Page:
A central aspect of Ferrari’s exclusivity is the limited number of models and cars they produce, often leading to wait times of up to two years and no discounts, despite the lofty price tags. The brand produces just over 13,000 vehicles per annum, significantly lower than, for example, Porsche’s 300,000+ figure. As Enzo Ferrari famously noted, “Ferrari will always deliver one car less than the market demand.” A beneficial outcome is that with an order book full for up to two years in advance, unit volatility and hence revenue cyclicality is lower compared to peers (let alone high-volume automakers).

In our view, Ferrari deserves the wide-moat badge from a qualitative standpoint, with a competitive advantage period likely to last for many decades to come. Judging from the quantitative angle, Ferrari consistently delivers double-digit EVA margins. The firm significantly exceeds typical car manufacturers with these figures, which can barely generate positive economic earnings over full cycles.

Source: ISS EVA, The FALCON Method

As for the future, the firm’s total addressable market keeps expanding at a healthy pace, and repeat customers are also showing incredible loyalty, so healthy sales growth is almost guaranteed.

On the one hand, since the majority of production vehicles land at existing owners, it’s quite clear that volume growth could continue to rise at least in line with the expansion of the HNWI customer group, all while maintaining the brand’s aura of exclusivity. On the other hand, the company’s sales growth has consistently and significantly outpaced its volume trajectory, demonstrating strong pricing power. Overall, we estimate Ferrari’s long-term sustainable sales growth rate to be in the high-single-digit territory.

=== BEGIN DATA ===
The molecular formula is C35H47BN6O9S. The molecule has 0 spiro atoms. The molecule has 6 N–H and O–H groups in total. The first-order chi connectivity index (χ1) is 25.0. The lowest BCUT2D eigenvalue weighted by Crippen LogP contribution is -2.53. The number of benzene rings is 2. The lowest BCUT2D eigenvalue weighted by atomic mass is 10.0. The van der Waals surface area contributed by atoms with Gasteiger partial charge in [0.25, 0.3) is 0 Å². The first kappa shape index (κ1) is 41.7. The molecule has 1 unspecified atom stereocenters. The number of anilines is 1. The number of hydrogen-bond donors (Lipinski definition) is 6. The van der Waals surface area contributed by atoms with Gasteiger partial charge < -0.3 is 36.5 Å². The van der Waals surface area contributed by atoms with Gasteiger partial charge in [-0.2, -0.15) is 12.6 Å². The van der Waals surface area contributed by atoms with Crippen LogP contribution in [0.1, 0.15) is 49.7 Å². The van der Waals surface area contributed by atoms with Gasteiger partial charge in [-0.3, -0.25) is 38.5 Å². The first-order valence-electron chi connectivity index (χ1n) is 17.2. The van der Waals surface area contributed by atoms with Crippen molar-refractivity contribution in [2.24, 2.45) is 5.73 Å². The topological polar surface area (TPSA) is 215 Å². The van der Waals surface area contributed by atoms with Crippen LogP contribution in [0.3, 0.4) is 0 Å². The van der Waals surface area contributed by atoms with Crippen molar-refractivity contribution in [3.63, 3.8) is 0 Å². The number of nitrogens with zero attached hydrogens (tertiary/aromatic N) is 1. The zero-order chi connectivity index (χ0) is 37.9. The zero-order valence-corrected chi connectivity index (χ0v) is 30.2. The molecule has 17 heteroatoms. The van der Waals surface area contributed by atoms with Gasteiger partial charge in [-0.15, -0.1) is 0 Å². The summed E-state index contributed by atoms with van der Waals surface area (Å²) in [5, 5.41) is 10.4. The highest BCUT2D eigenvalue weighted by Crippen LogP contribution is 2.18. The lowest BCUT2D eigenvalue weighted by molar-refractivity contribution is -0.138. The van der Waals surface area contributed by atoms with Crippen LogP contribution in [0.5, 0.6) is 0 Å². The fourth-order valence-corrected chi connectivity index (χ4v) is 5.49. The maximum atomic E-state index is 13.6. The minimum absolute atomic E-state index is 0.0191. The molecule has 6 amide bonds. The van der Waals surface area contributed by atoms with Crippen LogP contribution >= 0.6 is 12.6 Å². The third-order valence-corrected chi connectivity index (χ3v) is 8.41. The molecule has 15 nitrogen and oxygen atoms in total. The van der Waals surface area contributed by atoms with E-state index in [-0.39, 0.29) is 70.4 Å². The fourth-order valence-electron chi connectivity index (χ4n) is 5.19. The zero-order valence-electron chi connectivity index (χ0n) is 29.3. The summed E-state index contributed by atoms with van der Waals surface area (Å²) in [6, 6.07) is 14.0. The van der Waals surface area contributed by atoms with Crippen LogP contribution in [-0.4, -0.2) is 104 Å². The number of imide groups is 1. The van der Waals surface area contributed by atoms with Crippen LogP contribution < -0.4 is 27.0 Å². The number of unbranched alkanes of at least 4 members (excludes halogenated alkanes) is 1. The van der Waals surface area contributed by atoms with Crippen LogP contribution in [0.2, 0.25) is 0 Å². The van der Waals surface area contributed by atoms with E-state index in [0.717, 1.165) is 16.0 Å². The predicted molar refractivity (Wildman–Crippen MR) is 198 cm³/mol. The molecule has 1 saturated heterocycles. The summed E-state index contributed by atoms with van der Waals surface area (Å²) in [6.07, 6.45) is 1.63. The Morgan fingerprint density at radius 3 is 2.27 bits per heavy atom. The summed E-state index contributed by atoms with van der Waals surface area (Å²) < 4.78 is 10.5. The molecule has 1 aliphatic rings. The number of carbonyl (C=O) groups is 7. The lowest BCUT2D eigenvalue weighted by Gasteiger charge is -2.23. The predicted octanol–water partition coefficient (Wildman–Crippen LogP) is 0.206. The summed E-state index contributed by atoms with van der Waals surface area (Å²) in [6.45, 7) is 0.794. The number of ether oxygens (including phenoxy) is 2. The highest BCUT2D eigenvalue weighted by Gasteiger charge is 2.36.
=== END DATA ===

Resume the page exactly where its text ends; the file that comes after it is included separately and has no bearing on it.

Switching gears to capital allocation, Ferrari’s reinvestment rate sits between 40-50%, paired with ROC levels nearing 20%: metrics completely unheard of in the auto industry. The main areas of capital expenditures are R&D investments and production capacity expansions. Concerning capital distributions, Ferrari has paid a dividend since its IPO, although the payout fluctuated with the company’s annual earnings.

While it would be misguided to value this company like an average automaker, even the most pessimistic historical snapshots imply a more than 15-year explicit EVA growth period at a healthy CAGR, which feels very optimistic to our taste. Please see below the valuation metrics of the EVA framework that remedy accounting distortions to give us a clearer picture on where the stock stands in a historical context.

(Curious why we don’t use the most popular multiples? Find out here!)

That being said, Ferrari’s unprecedented quality would pique our interest in this stock at the lower end of its historical valuation range. In our model, the valuation component acts as a meaningful headwind to the otherwise excellent fundamental return potential, as shown below.

Source: The FALCON Method

Overall, the time to get excited is not now. The “Key Data” table and the 5-year total return potential chart speak for themselves.

Source: ISS EVA, The FALCON Method

The FALCON Method can identify much better opportunities in the current market, so we are passing up on Ferrari for now.

The verdict